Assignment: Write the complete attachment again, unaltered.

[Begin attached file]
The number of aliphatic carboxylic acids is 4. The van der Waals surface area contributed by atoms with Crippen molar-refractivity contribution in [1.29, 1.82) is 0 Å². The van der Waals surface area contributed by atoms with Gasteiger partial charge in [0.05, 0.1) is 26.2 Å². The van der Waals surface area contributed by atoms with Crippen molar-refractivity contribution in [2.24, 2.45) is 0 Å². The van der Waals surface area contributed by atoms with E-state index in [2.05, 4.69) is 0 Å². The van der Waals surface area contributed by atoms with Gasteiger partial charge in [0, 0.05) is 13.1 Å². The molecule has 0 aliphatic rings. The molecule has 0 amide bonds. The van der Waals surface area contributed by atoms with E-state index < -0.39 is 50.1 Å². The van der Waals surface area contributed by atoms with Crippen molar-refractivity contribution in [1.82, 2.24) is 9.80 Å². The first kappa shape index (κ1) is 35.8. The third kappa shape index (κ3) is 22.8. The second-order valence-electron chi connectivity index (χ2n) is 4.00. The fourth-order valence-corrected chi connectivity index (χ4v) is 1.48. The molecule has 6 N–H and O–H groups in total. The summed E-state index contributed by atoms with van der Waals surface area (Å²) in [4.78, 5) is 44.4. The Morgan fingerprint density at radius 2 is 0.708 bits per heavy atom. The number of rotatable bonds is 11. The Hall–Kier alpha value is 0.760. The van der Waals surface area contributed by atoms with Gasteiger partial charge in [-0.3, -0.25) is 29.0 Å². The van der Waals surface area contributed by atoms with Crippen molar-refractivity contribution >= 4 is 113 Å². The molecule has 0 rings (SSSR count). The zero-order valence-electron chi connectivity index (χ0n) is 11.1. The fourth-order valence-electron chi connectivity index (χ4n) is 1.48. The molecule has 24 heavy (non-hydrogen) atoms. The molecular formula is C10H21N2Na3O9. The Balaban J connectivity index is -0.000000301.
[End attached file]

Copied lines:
The number of aliphatic carboxylic acids is 4. The van der Waals surface area contributed by atoms with Crippen molar-refractivity contribution in [1.29, 1.82) is 0 Å². The van der Waals surface area contributed by atoms with Gasteiger partial charge in [0.05, 0.1) is 26.2 Å². The van der Waals surface area contributed by atoms with Crippen molar-refractivity contribution in [2.24, 2.45) is 0 Å². The van der Waals surface area contributed by atoms with E-state index in [2.05, 4.69) is 0 Å². The van der Waals surface area contributed by atoms with Gasteiger partial charge in [0, 0.05) is 13.1 Å². The molecule has 0 aliphatic rings. The molecule has 0 amide bonds. The van der Waals surface area contributed by atoms with E-state index < -0.39 is 50.1 Å². The van der Waals surface area contributed by atoms with Crippen molar-refractivity contribution in [1.82, 2.24) is 9.80 Å². The first kappa shape index (κ1) is 35.8. The third kappa shape index (κ3) is 22.8. The second-order valence-electron chi connectivity index (χ2n) is 4.00. The fourth-order valence-corrected chi connectivity index (χ4v) is 1.48. The molecule has 6 N–H and O–H groups in total. The summed E-state index contributed by atoms with van der Waals surface area (Å²) in [4.78, 5) is 44.4. The Morgan fingerprint density at radius 2 is 0.708 bits per heavy atom. The number of rotatable bonds is 11. The Hall–Kier alpha value is 0.760. The van der Waals surface area contributed by atoms with Gasteiger partial charge in [-0.3, -0.25) is 29.0 Å². The van der Waals surface area contributed by atoms with Crippen molar-refractivity contribution >= 4 is 113 Å². The molecule has 0 rings (SSSR count). The zero-order valence-electron chi connectivity index (χ0n) is 11.1. The fourth-order valence-electron chi connectivity index (χ4n) is 1.48. The molecule has 24 heavy (non-hydrogen) atoms. The molecular formula is C10H21N2Na3O9. The Balaban J connectivity index is -0.000000301.